Friday, November 28, 2008

Jake's Word Re: Saving Big Auto‏

[In response to "The Nationalization Option: Saving the Auto Industry" by Jack Random -- reposted below.]

As always you see clearly what most everyone else, including those in government and big business, either miss or choose to ignore. You recognize as well the variety of options that should be on the table.

It appears Secretary Paulson would prefer to reward bad behavior and hope the "smart guys" would go and sin no more. That might be too optimistic though. What once seemed cynical has all too often proved realistic when considering the machinations of the Bush administration. The bailout may have originally been intended as one more pay out to old colleagues in the corporate world for loaning us a few of their own to run the country. A final flourish of 28 years of supply side economics as they slither from the stage with bags of taxpayer dollars.

Paulson's hand was called when the first installment resulted in the nothing at all except large banks sitting on their largesse. Now, looking increasingly like a man on the verge of a total breakdown he seems willing to compromise, perhaps, and either help homeowners directly or at least encourage the banks to behave like banks again and start moving money. The result appears to be more of the same - another failure of an administration whose legacy will most likely be to serve as an example of everything a President can do wrong.

If we were not but a few weeks from the inauguration of a new administration the automakers would probably be left to crumble or in the name of a compromise with congress be handed the money they request with no conditions at all.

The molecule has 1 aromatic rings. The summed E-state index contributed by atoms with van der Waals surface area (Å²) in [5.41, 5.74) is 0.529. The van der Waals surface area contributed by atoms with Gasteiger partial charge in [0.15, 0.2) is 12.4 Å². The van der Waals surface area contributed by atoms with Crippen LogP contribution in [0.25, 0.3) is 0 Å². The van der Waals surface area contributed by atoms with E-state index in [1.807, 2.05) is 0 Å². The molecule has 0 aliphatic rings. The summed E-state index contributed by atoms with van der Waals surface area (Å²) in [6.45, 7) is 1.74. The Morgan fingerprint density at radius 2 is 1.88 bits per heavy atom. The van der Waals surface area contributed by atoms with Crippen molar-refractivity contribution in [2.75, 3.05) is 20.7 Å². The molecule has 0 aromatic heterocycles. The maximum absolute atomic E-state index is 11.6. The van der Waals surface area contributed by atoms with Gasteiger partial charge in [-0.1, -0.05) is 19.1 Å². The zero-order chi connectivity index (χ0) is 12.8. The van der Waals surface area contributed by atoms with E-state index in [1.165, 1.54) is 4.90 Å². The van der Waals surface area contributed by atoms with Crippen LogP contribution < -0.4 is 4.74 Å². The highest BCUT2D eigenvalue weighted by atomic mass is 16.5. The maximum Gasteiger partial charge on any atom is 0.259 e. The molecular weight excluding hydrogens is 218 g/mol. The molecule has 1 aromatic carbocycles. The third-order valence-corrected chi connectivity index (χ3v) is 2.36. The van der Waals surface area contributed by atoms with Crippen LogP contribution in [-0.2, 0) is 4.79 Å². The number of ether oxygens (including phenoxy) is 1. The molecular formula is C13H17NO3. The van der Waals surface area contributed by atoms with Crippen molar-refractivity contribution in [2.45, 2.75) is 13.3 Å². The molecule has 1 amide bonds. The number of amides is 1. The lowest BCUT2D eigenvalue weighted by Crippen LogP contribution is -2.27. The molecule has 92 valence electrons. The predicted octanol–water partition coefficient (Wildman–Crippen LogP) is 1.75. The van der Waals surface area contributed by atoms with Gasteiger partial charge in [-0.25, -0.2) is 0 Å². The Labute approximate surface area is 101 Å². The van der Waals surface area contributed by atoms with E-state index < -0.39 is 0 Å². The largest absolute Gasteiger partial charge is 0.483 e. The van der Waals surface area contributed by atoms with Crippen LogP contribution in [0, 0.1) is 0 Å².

We wish that the ideal world you detail was an option. In a saner, more rational world it might be. However, we must recognize the bias of the society and the governments it empowers.

I have to admit that I was a bit surprised that congress rebuffed the automakers like poor students told to correct their homework and return to be graded a second time. They will no doubt behave like C students and return with a plan that they hope will get them past the gates and into the vault. At that point congress will once again be required to show enough spine to send them away empty handed once more with a stern warning that they will be given one last chance.

Automakers, foreign and domestic obviously know what needs to be done. Your recommendations are precisely those that I hope the President-Elect is receiving. If the transition team actually reads the suggestions posted at they will have those recommendations before them because I posted an almost identical proposal there last week. One hopes that the incoming administration would not have to look so far afield for advice. I am sure they know the options and details much better than I ever could and are weighing them. The questions is - with what measure? How much will political expediency weigh when balanced against rational policy?

Frankly, nothing less than a total reformulation of the auto industry will suffice. The transition phase would necessitate a combination of hybrid and maximum fuel efficiency vehicles (35 mpg/city minimum). The next stage, which must be ready within five years, would be electric and alternative fuel vehicles (ethanol discounted unless it is cellulosic in origin from a variety of sources - the rest of the world cannot afford us burning their food).

Consider that with the inception of WWII the American economy completely retooled in a matter of months and in less than two years became the most efficient and productive in the world, the envy of the world. If some combination of government and business attacked the current financial and energy crises with the same urgency it would produce millions of jobs via new and renewed industry assisted by new research and development.

We have seen the alternative. It means waging war for resources. That is our choice. We can invest in a transformed economy or slide into depression and literally fight our way out.